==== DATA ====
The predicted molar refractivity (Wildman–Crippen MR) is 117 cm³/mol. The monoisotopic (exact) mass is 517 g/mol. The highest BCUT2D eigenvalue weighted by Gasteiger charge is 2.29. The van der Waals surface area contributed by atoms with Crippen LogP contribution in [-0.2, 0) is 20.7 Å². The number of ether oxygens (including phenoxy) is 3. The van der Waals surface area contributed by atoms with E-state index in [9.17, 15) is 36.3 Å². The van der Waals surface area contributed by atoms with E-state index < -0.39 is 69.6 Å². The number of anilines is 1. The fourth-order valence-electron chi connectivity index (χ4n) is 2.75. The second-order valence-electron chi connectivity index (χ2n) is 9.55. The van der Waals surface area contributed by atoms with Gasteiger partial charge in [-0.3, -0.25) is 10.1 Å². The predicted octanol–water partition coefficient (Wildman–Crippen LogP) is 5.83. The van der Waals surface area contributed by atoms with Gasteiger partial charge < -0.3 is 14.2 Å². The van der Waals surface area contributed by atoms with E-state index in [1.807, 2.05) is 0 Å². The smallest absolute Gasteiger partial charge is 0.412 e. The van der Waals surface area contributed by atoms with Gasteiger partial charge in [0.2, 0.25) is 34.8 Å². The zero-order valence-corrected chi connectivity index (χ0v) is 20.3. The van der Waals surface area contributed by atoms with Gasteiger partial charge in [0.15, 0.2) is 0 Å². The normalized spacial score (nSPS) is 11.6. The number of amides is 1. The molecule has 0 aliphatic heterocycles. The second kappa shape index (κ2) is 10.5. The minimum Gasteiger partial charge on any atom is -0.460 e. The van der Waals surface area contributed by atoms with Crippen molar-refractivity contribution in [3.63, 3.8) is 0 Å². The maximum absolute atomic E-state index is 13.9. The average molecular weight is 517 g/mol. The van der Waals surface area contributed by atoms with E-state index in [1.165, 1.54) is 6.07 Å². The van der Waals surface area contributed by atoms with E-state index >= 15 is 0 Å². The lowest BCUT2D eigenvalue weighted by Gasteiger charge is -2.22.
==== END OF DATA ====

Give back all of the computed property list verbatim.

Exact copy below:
The predicted molar refractivity (Wildman–Crippen MR) is 117 cm³/mol. The monoisotopic (exact) mass is 517 g/mol. The highest BCUT2D eigenvalue weighted by Gasteiger charge is 2.29. The van der Waals surface area contributed by atoms with Crippen LogP contribution in [-0.2, 0) is 20.7 Å². The number of ether oxygens (including phenoxy) is 3. The van der Waals surface area contributed by atoms with E-state index in [9.17, 15) is 36.3 Å². The van der Waals surface area contributed by atoms with E-state index < -0.39 is 69.6 Å². The number of anilines is 1. The fourth-order valence-electron chi connectivity index (χ4n) is 2.75. The second-order valence-electron chi connectivity index (χ2n) is 9.55. The van der Waals surface area contributed by atoms with Gasteiger partial charge in [-0.3, -0.25) is 10.1 Å². The predicted octanol–water partition coefficient (Wildman–Crippen LogP) is 5.83. The van der Waals surface area contributed by atoms with Gasteiger partial charge < -0.3 is 14.2 Å². The van der Waals surface area contributed by atoms with E-state index in [1.807, 2.05) is 0 Å². The smallest absolute Gasteiger partial charge is 0.412 e. The van der Waals surface area contributed by atoms with Gasteiger partial charge in [0.2, 0.25) is 34.8 Å². The zero-order valence-corrected chi connectivity index (χ0v) is 20.3. The van der Waals surface area contributed by atoms with Gasteiger partial charge in [0.15, 0.2) is 0 Å². The normalized spacial score (nSPS) is 11.6. The number of amides is 1. The molecule has 0 aliphatic heterocycles. The second kappa shape index (κ2) is 10.5. The minimum Gasteiger partial charge on any atom is -0.460 e. The van der Waals surface area contributed by atoms with Crippen molar-refractivity contribution in [3.63, 3.8) is 0 Å². The maximum absolute atomic E-state index is 13.9. The average molecular weight is 517 g/mol. The van der Waals surface area contributed by atoms with E-state index in [1.165, 1.54) is 6.07 Å². The van der Waals surface area contributed by atoms with E-state index >= 15 is 0 Å². The lowest BCUT2D eigenvalue weighted by Gasteiger charge is -2.22.